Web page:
JR Tokai Commercial Video - Yakushiji Temple
"Two ages coexist side by side here. One is the west tower, which came back to life from 1300 years ago. The other is the east tower, which has survived for 1300 years. I wonder how grand an upward view of the two towers at the same time is. Or rather, it is the wishes of the people for 1300 years that I am looking at. Now is the time to go back to Nara."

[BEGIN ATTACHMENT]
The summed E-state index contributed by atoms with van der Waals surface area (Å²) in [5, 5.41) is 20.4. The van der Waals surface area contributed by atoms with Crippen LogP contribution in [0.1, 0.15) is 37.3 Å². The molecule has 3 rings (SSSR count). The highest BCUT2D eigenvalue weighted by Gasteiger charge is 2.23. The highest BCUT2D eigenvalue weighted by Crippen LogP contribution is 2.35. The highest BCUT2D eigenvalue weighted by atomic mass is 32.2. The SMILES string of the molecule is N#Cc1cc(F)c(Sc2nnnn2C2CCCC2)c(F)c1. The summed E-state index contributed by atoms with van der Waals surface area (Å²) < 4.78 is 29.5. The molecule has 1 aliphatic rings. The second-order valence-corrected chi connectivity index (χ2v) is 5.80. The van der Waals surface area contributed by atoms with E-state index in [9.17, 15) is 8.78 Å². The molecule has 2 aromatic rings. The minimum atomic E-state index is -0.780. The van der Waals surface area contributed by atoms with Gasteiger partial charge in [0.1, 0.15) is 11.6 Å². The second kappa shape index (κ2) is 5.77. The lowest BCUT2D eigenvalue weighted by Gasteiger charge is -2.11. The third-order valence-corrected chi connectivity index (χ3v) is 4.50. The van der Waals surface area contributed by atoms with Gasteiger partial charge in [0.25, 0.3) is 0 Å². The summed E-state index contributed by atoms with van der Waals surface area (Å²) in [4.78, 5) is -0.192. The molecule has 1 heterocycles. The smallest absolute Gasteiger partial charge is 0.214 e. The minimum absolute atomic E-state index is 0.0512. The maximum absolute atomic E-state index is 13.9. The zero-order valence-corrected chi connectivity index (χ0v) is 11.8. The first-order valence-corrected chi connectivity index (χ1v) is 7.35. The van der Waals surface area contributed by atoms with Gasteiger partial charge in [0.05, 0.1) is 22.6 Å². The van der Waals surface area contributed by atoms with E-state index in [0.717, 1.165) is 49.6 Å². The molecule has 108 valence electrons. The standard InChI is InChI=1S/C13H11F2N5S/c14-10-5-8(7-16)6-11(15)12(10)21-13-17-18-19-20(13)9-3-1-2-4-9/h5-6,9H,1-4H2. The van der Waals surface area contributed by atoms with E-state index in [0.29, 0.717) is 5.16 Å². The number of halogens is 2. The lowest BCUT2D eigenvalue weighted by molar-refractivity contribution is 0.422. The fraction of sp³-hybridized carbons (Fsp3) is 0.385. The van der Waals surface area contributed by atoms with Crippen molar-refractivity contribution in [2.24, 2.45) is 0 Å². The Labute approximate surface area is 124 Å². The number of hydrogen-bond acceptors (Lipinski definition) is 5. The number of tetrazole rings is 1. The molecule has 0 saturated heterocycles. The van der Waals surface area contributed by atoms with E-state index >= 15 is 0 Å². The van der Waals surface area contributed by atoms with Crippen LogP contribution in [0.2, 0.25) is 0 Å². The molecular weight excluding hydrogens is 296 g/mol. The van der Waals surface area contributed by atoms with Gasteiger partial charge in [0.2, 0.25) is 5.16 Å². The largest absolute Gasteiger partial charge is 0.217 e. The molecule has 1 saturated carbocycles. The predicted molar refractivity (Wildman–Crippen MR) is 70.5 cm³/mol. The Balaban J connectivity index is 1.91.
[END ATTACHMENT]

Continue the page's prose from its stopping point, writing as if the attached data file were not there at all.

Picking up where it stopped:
The second destination was Heijokyo Palace. I took a free shuttle bus from Yamato Saidaiji Station to the festival venue. Suzakumon Gate was close to the bus terminal and I luckily happened to see the guard close the gate, but the gate itself was like a display and we could't get close to and through the gate over the fence around it. The rebuilt gate was very clean and hard to admire as a historical monument. Still the gate lit up at dusk was awe-inspiring and worth taking a picture. Heijyokyo History Museum was close to the gate, but I once missed it and proceed for the Imperial Audience Hall (Daigyokuden Hall). The admission ticket for the museum cost ¥500 and it was all of my expenditure in the Palace. The museum seemed available only to Japanese or Japanese language speakers, because of the language limitation of the exhibitions. I saw some foreign visitors in the festival venue, but I believed they needed an audio guide (available for ¥500). In front of the museum, there was a replica of a diplomatic ship for envoys to Tang Dynasty, China. Japan sent some envoys in Nara Period to have a diplomatic relationship with China and imported different Chinese cultures. The feature of the museum is three short films on the Tang Envoys and Heijyokyo Palace in the large-scale theaters. The Imperial Audience Hall was massive, but it had been already closed when I arrived. Instead, I caught a glimpse of Tempyo Pagent in which people in the clothes of Nara Period proceeded in front of the hall. It was a pity that the procession was very short, finishing in five minutes. Most of the artworks displayed around the venue also seemed meaningless to me, although the sphere art in front of the Suzakumon Gate (See a pic) harmonized with the lit-up gate. The candles placed around the hall were beautiful, but not so impressive to me, because I experienced the same thing in the Nara Park a few years ago. Incidentally, the similar event can also be seen in the Osaka Castle. All in all, I was not much satisfied with the festival, but its popularity seemingly showed the success of the festival.